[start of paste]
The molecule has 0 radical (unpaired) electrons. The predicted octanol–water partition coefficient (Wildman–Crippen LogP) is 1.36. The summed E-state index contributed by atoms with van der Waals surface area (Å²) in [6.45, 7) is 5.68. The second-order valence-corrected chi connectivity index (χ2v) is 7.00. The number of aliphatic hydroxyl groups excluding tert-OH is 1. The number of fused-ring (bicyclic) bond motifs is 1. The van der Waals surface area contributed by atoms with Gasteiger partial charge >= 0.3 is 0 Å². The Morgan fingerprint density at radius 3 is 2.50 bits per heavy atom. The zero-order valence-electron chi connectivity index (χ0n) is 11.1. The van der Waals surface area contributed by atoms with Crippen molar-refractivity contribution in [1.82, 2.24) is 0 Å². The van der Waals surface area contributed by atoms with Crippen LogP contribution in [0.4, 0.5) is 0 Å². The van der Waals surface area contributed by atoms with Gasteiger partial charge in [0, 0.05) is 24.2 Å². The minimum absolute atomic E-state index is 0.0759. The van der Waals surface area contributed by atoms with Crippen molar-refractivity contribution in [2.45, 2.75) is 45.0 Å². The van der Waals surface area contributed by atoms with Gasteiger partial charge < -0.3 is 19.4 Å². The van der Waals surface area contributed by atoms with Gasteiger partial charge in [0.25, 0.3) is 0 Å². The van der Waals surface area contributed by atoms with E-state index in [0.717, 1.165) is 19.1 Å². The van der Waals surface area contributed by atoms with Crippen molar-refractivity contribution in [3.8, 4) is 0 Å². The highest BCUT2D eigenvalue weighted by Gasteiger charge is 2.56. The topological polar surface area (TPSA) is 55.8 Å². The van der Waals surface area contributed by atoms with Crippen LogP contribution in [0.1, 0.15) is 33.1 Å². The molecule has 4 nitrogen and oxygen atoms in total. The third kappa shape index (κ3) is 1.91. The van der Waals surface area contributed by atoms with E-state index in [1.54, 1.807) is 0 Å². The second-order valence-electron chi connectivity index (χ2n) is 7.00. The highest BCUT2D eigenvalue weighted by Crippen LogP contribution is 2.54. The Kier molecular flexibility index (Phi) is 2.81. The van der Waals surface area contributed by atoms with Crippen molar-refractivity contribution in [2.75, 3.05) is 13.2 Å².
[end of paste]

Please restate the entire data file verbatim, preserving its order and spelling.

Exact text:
The molecule has 0 radical (unpaired) electrons. The predicted octanol–water partition coefficient (Wildman–Crippen LogP) is 1.36. The summed E-state index contributed by atoms with van der Waals surface area (Å²) in [6.45, 7) is 5.68. The second-order valence-corrected chi connectivity index (χ2v) is 7.00. The number of aliphatic hydroxyl groups excluding tert-OH is 1. The number of fused-ring (bicyclic) bond motifs is 1. The van der Waals surface area contributed by atoms with Gasteiger partial charge >= 0.3 is 0 Å². The Morgan fingerprint density at radius 3 is 2.50 bits per heavy atom. The zero-order valence-electron chi connectivity index (χ0n) is 11.1. The van der Waals surface area contributed by atoms with Crippen molar-refractivity contribution in [1.82, 2.24) is 0 Å². The van der Waals surface area contributed by atoms with Crippen LogP contribution in [0.4, 0.5) is 0 Å². The van der Waals surface area contributed by atoms with Gasteiger partial charge in [0, 0.05) is 24.2 Å². The minimum absolute atomic E-state index is 0.0759. The van der Waals surface area contributed by atoms with Crippen molar-refractivity contribution in [2.45, 2.75) is 45.0 Å². The van der Waals surface area contributed by atoms with Gasteiger partial charge < -0.3 is 19.4 Å². The van der Waals surface area contributed by atoms with Gasteiger partial charge in [0.25, 0.3) is 0 Å². The van der Waals surface area contributed by atoms with E-state index in [0.717, 1.165) is 19.1 Å². The van der Waals surface area contributed by atoms with Crippen molar-refractivity contribution in [3.8, 4) is 0 Å². The highest BCUT2D eigenvalue weighted by Gasteiger charge is 2.56. The topological polar surface area (TPSA) is 55.8 Å². The van der Waals surface area contributed by atoms with Crippen LogP contribution in [0.1, 0.15) is 33.1 Å². The molecule has 4 nitrogen and oxygen atoms in total. The third kappa shape index (κ3) is 1.91. The van der Waals surface area contributed by atoms with E-state index in [1.54, 1.807) is 0 Å². The second-order valence-electron chi connectivity index (χ2n) is 7.00. The highest BCUT2D eigenvalue weighted by Crippen LogP contribution is 2.54. The Kier molecular flexibility index (Phi) is 2.81. The van der Waals surface area contributed by atoms with Crippen molar-refractivity contribution in [2.75, 3.05) is 13.2 Å².